New Studio Album ‘Ordinary Madness’ by Walter Trout to be released on August 28, 2020
Walter Trout and Provogue Records / Mascot Label Group have released a second lyric video in front of his upcoming new studio album Ordinary Madness out globally on August 28. The song, “All Out Of Tears,” was co-written with Teeny Tucker and Marie Trout. Trout shares, “In January, I was walking around at the International Blues Challenge in Memphis and ran into my friend (Blues singer), Teeny Tucker. I asked her how she’s doing and she told me of recently losing her son, Boston. She said ‘my heart is crying but my eyes are dry. I guess I’ve just run out of tears to cry.’ I felt so bad for her and asked her if she’d like to write a song with me to honor her son’s memory using those words – and my wife and I worked with her to turn it into a song about the loss and grief one feels when losing a loved one.” The pre-order is live, featuring configurations that include 2LP+MP3, CD, Limited CD Box, and MFiT Digital, all of which are available here
For Walter Trout, there is no ‘us’ and ‘them.’ Across his five-decade career, the great U.S. bluesman’s music has always been a lifeline and call-to-arms, reminding listeners they are not alone. Now, as the world seeks solace from a tragedy that has touched us all, he comes armed with a boundary-exploring new studio album and eleven searingly honest songs that bring his fans even closer. “There’s a lot of extraordinary madness going on right now,” considers Trout, of the COVID-19 crisis. “This album started because I was dealing with the flaws and weakness inside me. But it ended up being about everyone.”
Ordinary Madness was completed mere days before the U.S. shutdown, its cathartic songcraft and themes of shared troubles couldn’t chime better with a period in which our souls and spirits are under fire from tumultuous global events.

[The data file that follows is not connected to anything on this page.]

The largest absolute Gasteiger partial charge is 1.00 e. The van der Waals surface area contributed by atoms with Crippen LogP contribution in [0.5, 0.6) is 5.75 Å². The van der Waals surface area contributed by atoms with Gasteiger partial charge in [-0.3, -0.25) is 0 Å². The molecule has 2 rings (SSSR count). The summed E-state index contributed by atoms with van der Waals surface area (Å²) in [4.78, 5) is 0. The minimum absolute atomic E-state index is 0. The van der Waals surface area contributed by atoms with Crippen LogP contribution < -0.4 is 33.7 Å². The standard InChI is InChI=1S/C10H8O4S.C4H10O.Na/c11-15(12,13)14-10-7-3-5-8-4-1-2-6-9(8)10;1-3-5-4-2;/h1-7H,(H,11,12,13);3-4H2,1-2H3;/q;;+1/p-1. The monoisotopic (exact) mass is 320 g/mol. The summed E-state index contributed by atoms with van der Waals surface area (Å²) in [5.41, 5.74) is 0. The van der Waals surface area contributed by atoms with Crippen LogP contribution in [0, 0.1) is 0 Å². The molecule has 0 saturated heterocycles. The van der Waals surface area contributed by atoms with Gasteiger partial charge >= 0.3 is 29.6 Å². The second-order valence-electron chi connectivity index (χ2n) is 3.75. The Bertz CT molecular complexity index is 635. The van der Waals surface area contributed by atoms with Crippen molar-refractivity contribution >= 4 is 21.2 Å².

Watch “All Out Of Tears”
Admirably open about his troubled youth, and his own ongoing struggles with mental health, the bluesman had spent recent tours soothing himself by scribbling down his thoughts and feelings. It was only later he realized he’d just written the most honest lyric-sheet of his career – and felt he had an opportunity to let fans share and identify with him. “Everybody is dealing with something,” he says. “And I’m no different from anybody else. Ordinary Madness doesn’t mean you’re gonna end up in a mental institution. It’s just being human. It’s common humanity.”
Trout’s formative blues influences are well-documented, spanning from Paul Butterfield’s 1965 self-titled debut alongside Mike Bloomfield to John Mayall’s seminal 1966 ‘Beano’ LP with Eric Clapton. But as he cut his teeth in New Jersey, the young guitarist was also drawn to the maverick songwriters, taking in The Beatles, Dylan and Neil Young’s Crazy Horse. At every step of his career – moving to California in ’74 to back up giants like John Lee Hooker, joining Canned Heat and Mayall’s Bluesbreakers in the ’80s, then flying solo in 1989 – the stockpile of songs kept growing.
This time around, Trout is doing things a little differently. Led in by an electronic intro created by eldest son Jon Trout, the song sets off on a hypnotic groove with a gloriously languid guitar break that’s anything but autopilot blues. “I’ve broken the pinkie on my left hand three times in the past year,” remembers Trout, “so the guitar playing on this album took a little work, and there’s some anger and frustration in some of the solos. I really like that solo on the title track. It took two or three re-takes. But I think I nailed it.”
From that jump-off, a career-best album spilled out, as Trout convened his band of Michael Leasure (drums), Johnny Griparic (bass) and Teddy ‘Zig Zag’ Andreadis (keys) – along with long-time producer Eric Corne, plus special guests Skip Edwards, Drake ‘Munkihaid’ Shining and Anthony Grisham. The backdrop, once again, was the private LA studio of Doors legend Robby Krieger. “The whole place is full of vintage gear, and it’s all there for you, whatever you want. The keyboard that Ray Manzarek used in The Doors – it’s just fucking sitting there. I remember, on the rhythm track for OK Boomer, Michael Dumas, who runs the studio, comes walking in and says: ‘Here’s the SG that Robby used in The Doors – wanna try this?’ Then, for the rhythm guitar on Heartland, he says: ‘Here’s one of James Burton’s Paisley Telecasters…’”
Touring plans will be announced in the coming months as The World returns to some level of normalcy enabling all artists to return to staging appearances.
Pre-order Ordinary Madness